Piece By Piece: A Reflection On Osamu Tezuka And The Upcoming Dororo Anime

by Tito W. James

One famous film director (whose name escapes me) once said that we only make one movie. Once the film is finished, we break it into pieces and then make it again. The idea of a mono-myth made from the parts of the stories that came before is perfectly epitomized in the works of Osamu Tezuka.

The birth of Astro Boy

Known in Japan as the “God of Manga,” American audiences mostly recognize Tezuka as the creator of Astro Boy. This classic SciFi manga is about a boy who, after dying in a self-driving car accident, was rebuilt as the super-powered android Astro Boy.

Black Jack operating on Pinoko

The theme of characters being reassembled in Frankenstein fashion continued in Tezuka’s mature medical drama, Black Jack. This manga is a personal favorite of mine and follows a shady surgeon named Black Jack, who is stitched back together after a near fatal injury. Black Jack also has an assistant named Pinoko (which may be a play on Pinocchio), who’s a girl Black Jack assembled from the remains of an unborn twin.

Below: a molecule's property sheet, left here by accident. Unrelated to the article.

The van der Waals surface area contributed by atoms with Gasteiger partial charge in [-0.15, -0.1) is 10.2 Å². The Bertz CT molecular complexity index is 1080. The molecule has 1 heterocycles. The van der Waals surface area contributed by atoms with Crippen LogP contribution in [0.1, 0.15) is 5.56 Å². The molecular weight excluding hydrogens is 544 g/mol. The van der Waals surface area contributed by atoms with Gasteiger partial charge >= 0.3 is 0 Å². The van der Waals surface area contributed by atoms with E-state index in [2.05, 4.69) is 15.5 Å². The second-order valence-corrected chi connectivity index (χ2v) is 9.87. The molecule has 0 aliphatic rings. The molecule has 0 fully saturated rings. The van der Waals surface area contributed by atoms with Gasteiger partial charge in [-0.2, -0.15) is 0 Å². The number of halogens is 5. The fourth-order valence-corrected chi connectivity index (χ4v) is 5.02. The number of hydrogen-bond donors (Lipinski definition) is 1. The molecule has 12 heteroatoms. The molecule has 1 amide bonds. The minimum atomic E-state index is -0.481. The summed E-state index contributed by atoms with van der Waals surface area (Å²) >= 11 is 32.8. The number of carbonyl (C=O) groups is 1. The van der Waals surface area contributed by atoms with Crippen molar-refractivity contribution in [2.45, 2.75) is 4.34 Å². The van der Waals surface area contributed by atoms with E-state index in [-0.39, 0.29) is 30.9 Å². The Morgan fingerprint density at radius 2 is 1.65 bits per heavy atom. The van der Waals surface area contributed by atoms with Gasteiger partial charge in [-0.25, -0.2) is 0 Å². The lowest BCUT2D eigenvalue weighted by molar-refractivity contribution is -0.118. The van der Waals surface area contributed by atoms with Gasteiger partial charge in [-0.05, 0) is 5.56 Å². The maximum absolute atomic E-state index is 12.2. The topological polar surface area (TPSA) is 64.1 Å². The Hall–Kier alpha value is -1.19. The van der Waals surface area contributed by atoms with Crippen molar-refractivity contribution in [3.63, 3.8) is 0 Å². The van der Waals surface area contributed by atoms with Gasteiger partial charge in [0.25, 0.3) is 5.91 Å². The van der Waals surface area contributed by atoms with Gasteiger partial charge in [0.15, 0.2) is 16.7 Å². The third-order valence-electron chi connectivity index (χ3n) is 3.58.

Hyakimaru and Dororo

Tezuka had a habit of reusing character archetypes for his designs as if they were actors playing multiple roles in different films. The archetype of the hero reborn in an artificial body continued in Dororo. When a power-hungry warlord sacrifices his son’s body parts to forty-eight demons, the child is rebuilt in a new body made from wood and ceramics. Now as a wayward warrior, known as Hyakimaru, he must slay the demons who stole his true flesh. Hyakimaru is equipped with hidden blades in his prosthetic arms and for every demon he slays, a real piece of his body grows back. Accompanying Hyakimaru on his journey is a child pick-pocket named Dororo.

The Dororo manga is one of Tezuka’s finest works. The action is well-paced and choreographed. The plot sends our protagonists against creatures from Japanese folklore as well as the true horrors of warfare. While I adore the manga, it’s not without its flaws. The series ended before Hyakimaru slew all forty-eight demons. The plot also took an unnecessary detour when Hyakimaru and Dororo searched for a lost treasure chest that turned out to be empty. Dororo may be the title character but Hyakimaru is vastly more interesting; the kid can also be quite annoying at times.

All that being said, I am immensely excited for the new anime series. From the trailer it looks to be mature, action-packed and respectful of the source material. If the Dororo anime creators manage to capture the spirit of the manga while avoiding its pitfalls, then we will have a stellar anime series for 2019.

Key visual for new Dororo anime

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